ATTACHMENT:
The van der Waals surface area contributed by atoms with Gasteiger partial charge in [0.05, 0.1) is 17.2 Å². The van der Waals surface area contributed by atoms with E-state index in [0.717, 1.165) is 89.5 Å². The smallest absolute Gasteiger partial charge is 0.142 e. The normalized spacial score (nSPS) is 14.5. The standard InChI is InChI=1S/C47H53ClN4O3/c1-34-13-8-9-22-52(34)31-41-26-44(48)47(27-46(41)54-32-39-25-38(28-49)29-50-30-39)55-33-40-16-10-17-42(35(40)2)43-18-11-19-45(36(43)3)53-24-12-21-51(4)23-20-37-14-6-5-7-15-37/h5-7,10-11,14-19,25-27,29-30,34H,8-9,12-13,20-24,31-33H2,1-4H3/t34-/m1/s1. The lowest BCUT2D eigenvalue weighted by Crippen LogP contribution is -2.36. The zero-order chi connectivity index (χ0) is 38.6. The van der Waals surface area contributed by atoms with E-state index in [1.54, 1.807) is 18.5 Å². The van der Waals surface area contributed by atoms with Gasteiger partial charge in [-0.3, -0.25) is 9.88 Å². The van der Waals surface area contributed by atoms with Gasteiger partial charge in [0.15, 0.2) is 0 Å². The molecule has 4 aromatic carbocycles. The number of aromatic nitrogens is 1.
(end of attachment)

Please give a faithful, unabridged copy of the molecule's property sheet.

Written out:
The van der Waals surface area contributed by atoms with Gasteiger partial charge in [0.05, 0.1) is 17.2 Å². The van der Waals surface area contributed by atoms with E-state index in [0.717, 1.165) is 89.5 Å². The smallest absolute Gasteiger partial charge is 0.142 e. The normalized spacial score (nSPS) is 14.5. The standard InChI is InChI=1S/C47H53ClN4O3/c1-34-13-8-9-22-52(34)31-41-26-44(48)47(27-46(41)54-32-39-25-38(28-49)29-50-30-39)55-33-40-16-10-17-42(35(40)2)43-18-11-19-45(36(43)3)53-24-12-21-51(4)23-20-37-14-6-5-7-15-37/h5-7,10-11,14-19,25-27,29-30,34H,8-9,12-13,20-24,31-33H2,1-4H3/t34-/m1/s1. The lowest BCUT2D eigenvalue weighted by Crippen LogP contribution is -2.36. The zero-order chi connectivity index (χ0) is 38.6. The van der Waals surface area contributed by atoms with E-state index in [1.54, 1.807) is 18.5 Å². The van der Waals surface area contributed by atoms with Gasteiger partial charge in [-0.3, -0.25) is 9.88 Å². The van der Waals surface area contributed by atoms with Gasteiger partial charge in [0.15, 0.2) is 0 Å². The molecule has 4 aromatic carbocycles. The number of aromatic nitrogens is 1.